We have been introducing Year 8 to a range of 19th century fiction through our Gothic unit, Christmas holiday reading of ‘A Christmas Carol’ and currently our ‘London Through the Pages’ unit which explores a range of texts chronologically, from Fanny Burney and Charles Dickens to Zadie Smith and Monica Ali. These units were already in place before the changes to GCSE, but we have boosted the 19th century content in response to those changes.
As I introduced the unit, some students asked about the choice of texts, so we discussed this. I explained why we chose the texts originally and how government changes can influence the curriculum. We discussed the balance between teacher choice and political regulation, the concept of a literary canon and the enjoyment of an accessible read versus the struggle of a harder read. Typing up their ideas live on the whiteboard as we summarised our class discussion, I was struck by how balanced, thoughtful and reflective the students were and felt their ideas were worth sharing.
After the recent ‘scripting’ debate I also reflected that this was an unplanned lesson – it was not on the scheme and prevented us starting on ‘Evelina’ – but student questioning evolved into an interesting and valid debate, which I now intend to plan properly and include as an introductory lesson to the unit next time, perhaps to be revisited at the end of the year to see if opinions have changed. I wondered, if my lessons were planned for me, would a more expert planner already have included this debate lesson, or would they have deemed it irrelevant to the delivery of content?
So here’s what the Year 8s had to say about studying 19th-century texts:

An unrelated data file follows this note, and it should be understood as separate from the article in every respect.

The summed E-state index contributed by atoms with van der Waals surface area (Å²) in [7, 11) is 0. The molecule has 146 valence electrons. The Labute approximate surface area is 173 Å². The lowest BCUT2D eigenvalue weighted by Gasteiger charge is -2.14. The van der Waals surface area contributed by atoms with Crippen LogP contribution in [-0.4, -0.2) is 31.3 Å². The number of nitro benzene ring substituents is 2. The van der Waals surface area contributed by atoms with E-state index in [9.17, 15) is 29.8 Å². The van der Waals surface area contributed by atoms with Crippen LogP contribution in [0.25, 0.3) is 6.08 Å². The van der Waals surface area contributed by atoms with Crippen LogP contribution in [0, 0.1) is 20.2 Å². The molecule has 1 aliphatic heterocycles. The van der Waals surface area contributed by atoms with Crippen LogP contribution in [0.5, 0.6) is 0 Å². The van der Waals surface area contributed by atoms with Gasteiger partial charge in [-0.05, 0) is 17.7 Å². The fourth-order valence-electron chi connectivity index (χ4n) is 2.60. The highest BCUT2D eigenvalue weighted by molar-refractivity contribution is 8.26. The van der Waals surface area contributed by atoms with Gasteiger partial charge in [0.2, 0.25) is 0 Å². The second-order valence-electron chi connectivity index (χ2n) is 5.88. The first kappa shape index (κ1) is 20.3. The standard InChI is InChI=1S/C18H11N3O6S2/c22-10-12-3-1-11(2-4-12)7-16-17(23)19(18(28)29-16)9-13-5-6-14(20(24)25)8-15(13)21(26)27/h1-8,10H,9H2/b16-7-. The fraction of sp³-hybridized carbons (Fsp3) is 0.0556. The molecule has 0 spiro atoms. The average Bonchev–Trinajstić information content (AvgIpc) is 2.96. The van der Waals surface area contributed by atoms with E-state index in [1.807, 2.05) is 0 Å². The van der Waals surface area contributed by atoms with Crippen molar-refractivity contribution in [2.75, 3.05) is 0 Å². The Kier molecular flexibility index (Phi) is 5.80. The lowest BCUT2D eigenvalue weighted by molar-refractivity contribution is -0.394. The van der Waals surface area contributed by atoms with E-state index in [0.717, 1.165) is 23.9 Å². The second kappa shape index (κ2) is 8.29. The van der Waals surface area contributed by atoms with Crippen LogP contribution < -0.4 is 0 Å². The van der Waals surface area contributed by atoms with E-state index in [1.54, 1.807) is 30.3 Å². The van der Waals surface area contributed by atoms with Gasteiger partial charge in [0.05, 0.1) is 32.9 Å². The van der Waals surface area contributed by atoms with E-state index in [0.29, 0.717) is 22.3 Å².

Arguments for studying 19th-century literature
- historical reasons – knowing more about our history is good general knowledge and it helps us understand the present
- it’s interesting to compare the present day to Victorian times, especially London as we live there
- improving our vocabulary and sentence structures, making us more adventurous
- we don’t speak or write as well these days, it could help us use more formal, sophisticated language and address the slang issue
- having knowledge of more complex language and texts helps us to be more creative ourselves in our writing
- being able to read these texts for pleasure in the future – if no-one teaches us how to read them we would never have the chance and could miss out
Arguments against studying 19th-century literature
- Society has moved on, so the views of the writers or characters may be difficult or offensive (eg. racism, sexism, homophobia)
- the vocabulary and sentence structures can prevent understanding and enjoyment
- The English language moves on: why don’t we drop old language?
- Why not learn about the modern world rather than repeating the same history & texts otherwise nothing will change. There are so many modern authors to explore who are equally talented
- Why learn words we will never use? eg. ‘beguiled by the time’
- We would like to hear more different writers from different groups or places.. These texts are written by a very small section of society. We would like to be able to relate to the writers and characters more.